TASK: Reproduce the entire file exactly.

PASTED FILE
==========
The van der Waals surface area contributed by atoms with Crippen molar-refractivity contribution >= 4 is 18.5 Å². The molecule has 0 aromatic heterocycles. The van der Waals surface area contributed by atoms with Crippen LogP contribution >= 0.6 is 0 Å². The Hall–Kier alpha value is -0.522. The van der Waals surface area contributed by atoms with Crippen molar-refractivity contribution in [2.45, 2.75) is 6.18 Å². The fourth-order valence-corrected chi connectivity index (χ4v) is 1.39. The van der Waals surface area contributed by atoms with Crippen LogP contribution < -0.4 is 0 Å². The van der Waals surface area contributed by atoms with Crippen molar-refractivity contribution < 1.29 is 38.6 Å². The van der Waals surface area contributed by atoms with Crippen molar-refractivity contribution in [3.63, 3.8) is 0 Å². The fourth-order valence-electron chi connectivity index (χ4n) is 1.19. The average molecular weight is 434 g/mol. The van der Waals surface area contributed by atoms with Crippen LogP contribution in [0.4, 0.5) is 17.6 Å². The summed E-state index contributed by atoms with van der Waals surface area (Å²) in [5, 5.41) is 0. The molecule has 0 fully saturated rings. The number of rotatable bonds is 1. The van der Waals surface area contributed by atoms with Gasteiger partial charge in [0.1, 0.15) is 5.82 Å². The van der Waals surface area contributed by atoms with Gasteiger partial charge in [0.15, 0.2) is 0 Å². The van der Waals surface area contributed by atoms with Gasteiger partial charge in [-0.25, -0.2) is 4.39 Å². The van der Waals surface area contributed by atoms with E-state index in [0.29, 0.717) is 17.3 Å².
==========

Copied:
The van der Waals surface area contributed by atoms with Crippen molar-refractivity contribution >= 4 is 18.5 Å². The molecule has 0 aromatic heterocycles. The van der Waals surface area contributed by atoms with Crippen LogP contribution >= 0.6 is 0 Å². The Hall–Kier alpha value is -0.522. The van der Waals surface area contributed by atoms with Crippen molar-refractivity contribution in [2.45, 2.75) is 6.18 Å². The fourth-order valence-corrected chi connectivity index (χ4v) is 1.39. The van der Waals surface area contributed by atoms with Crippen LogP contribution < -0.4 is 0 Å². The van der Waals surface area contributed by atoms with Crippen molar-refractivity contribution < 1.29 is 38.6 Å². The van der Waals surface area contributed by atoms with Crippen molar-refractivity contribution in [3.63, 3.8) is 0 Å². The fourth-order valence-electron chi connectivity index (χ4n) is 1.19. The average molecular weight is 434 g/mol. The van der Waals surface area contributed by atoms with Crippen LogP contribution in [0.4, 0.5) is 17.6 Å². The summed E-state index contributed by atoms with van der Waals surface area (Å²) in [5, 5.41) is 0. The molecule has 0 fully saturated rings. The number of rotatable bonds is 1. The van der Waals surface area contributed by atoms with Gasteiger partial charge in [0.1, 0.15) is 5.82 Å². The van der Waals surface area contributed by atoms with Gasteiger partial charge in [0.15, 0.2) is 0 Å². The van der Waals surface area contributed by atoms with Gasteiger partial charge in [-0.25, -0.2) is 4.39 Å². The van der Waals surface area contributed by atoms with E-state index in [0.29, 0.717) is 17.3 Å².